Saskatchewan Premier Scott Moe said some things last week that were very different in his bluntness. He spoke to those who aren’t yet vaccinated — especially those who are refusing to get a COVID-19 vaccine and are encouraging others not to get it and unlike previous occasions when either he or Health Minister Paul Merriman politely suggested getting vaccinated was a matter of personal choice, the Premier didn’t mince many words.
“We’re not asking you to storm the beaches at Normandy,” Moe said. “All we’re asking you to do is go in and get a tiny needle in your arm.”
Other premiers like Ontario’s Doug Ford and Manitoba’s Brian Pallister have been more blunt. Moe has been more guarded … until now. Admittedly, it was a tad puzzling in the context of the overall message from Moe and Saskatchewan Chief Medical Health Officer Dr. Saqib Shahab. Both again said vaccinations in this province have been a huge success story. We are at or in the lead among the provinces (the territories are way ahead of the provinces in general) in the percentage of our population vaccinated.
At his most recent briefing, Moe re-emphasized Saskatchewan’s vaccine success that has seen 80-per-cent-or-more vaccination rates among the 60 years and old age groups and pointed to large weekly percentage increases in younger age categories that have more recently been made eligible for vaccinations.
In fact, Moe said he isn’t especially worried about vaccine hesitancy in specific age groups. His Saskatchewan Party government’s strategy of doling out vaccinations mostly through an age-based system – as opposed to seeking out younger, frontline workers for vaccinations earlier – has drawn criticism, but when it comes to getting as many people vaccinated as quickly as possible, it is a system that has also been effective.
However; judging by Moe’s concerns, there are newfound worries out there about people’s unwillingness – or inability — to get vaccinations. It would seem rather obvious that the Saskatchewan Health Authority (SHA) drive-thru’s are better suited for people with access to vehicles and who have the ability to take time off work to get to those clinics. The success of those drive-thru clinics in Regina and Saskatoon has been somewhat driven by people driving in for hundreds of miles from throughout rural Saskatchewan and willingly waiting in line.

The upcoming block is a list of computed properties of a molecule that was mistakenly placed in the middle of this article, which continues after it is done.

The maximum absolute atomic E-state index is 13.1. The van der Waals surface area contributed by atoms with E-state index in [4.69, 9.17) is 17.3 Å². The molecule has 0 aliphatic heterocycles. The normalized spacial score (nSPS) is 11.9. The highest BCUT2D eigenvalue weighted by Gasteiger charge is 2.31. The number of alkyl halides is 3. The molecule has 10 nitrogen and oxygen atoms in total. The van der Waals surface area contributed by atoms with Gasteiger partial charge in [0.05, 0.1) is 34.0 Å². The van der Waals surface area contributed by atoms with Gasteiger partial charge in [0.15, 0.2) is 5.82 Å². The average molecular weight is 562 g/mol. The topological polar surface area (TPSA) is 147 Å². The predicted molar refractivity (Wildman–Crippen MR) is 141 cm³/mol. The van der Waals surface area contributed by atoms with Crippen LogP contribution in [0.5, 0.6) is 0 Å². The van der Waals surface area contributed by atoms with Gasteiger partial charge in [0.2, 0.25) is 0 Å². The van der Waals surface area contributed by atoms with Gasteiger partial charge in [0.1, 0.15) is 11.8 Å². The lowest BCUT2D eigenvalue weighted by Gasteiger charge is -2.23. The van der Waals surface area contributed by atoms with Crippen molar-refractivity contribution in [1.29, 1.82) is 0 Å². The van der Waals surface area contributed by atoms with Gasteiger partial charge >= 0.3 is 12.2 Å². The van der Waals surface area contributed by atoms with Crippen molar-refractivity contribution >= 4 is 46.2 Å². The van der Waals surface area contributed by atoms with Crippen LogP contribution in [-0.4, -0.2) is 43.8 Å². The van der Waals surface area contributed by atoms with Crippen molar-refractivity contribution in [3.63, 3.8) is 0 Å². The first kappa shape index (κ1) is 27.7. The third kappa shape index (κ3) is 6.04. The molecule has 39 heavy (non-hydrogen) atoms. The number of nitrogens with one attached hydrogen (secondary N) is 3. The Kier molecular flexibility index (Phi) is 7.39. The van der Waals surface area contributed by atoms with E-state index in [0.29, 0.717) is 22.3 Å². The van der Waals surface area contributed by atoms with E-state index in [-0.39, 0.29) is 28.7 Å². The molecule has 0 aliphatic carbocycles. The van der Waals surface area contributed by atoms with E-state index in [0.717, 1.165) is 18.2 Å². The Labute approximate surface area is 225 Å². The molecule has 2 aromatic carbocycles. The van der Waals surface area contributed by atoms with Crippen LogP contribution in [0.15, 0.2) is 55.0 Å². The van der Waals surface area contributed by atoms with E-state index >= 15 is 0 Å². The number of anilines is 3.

This was a very good thing and has clearly contributed to Saskatchewan’s high vaccination rate. It also somewhat dispels an “urban myth” that vaccine hesitancy is just a rural problem driven by independent, anti-government rural types. (As one rural resident put it to me: “Those that think that way have never lived in a smaller community where everyone knows everyone else and aren’t shy about saying something.”)
That said, Moe’s remarks last week did also acknowledge newer Canadians and others like some in the First Nations communities (although there have been massively successful vaccination campaigns run by reserves as well) need special attention.
Moe mostly seemed to be addressing those isolated, individual resisters. Cumulatively, they might be adding up to a big problem for all of us in the COVID-19 fight. “You should know and you should be fully aware of the risks,” Moe said. “Covid is not gone. You will continue to be at risk.”
Again, this seems to contrast with the government’s overall message. But, sometimes in government, there are much bigger problems than a little messaging inconsistency. Moe clearly sees resisters as the big problem and appealed to them directly to help end the restrictions he also hates. “I hate it,” the Premier said, of those imposing his restrictions. “I look forward to the day it all ends. But that day can only come when enough of us choose to be vaccinated.”
And right now, Moe’s foremost concern is those who won’t be vaccinated.